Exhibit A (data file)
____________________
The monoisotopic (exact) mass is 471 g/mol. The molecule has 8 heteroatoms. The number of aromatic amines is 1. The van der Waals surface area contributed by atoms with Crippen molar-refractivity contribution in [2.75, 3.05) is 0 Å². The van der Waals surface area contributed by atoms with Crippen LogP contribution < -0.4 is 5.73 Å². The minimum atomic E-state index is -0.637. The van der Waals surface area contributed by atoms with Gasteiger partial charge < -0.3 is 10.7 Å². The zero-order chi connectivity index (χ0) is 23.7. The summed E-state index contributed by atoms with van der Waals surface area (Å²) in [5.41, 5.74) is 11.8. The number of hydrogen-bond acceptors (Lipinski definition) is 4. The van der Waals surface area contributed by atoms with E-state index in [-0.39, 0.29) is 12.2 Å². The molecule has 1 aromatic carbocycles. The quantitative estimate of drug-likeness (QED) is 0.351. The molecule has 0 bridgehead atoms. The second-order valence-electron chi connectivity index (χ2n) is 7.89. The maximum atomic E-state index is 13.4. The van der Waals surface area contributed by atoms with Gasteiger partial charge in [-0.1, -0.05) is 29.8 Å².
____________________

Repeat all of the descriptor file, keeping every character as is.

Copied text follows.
The monoisotopic (exact) mass is 471 g/mol. The molecule has 8 heteroatoms. The number of aromatic amines is 1. The van der Waals surface area contributed by atoms with Crippen molar-refractivity contribution in [2.75, 3.05) is 0 Å². The van der Waals surface area contributed by atoms with Crippen LogP contribution < -0.4 is 5.73 Å². The minimum atomic E-state index is -0.637. The van der Waals surface area contributed by atoms with Gasteiger partial charge < -0.3 is 10.7 Å². The zero-order chi connectivity index (χ0) is 23.7. The summed E-state index contributed by atoms with van der Waals surface area (Å²) in [5.41, 5.74) is 11.8. The number of hydrogen-bond acceptors (Lipinski definition) is 4. The van der Waals surface area contributed by atoms with E-state index in [-0.39, 0.29) is 12.2 Å². The molecule has 1 aromatic carbocycles. The quantitative estimate of drug-likeness (QED) is 0.351. The molecule has 0 bridgehead atoms. The second-order valence-electron chi connectivity index (χ2n) is 7.89. The maximum atomic E-state index is 13.4. The van der Waals surface area contributed by atoms with Gasteiger partial charge in [-0.1, -0.05) is 29.8 Å².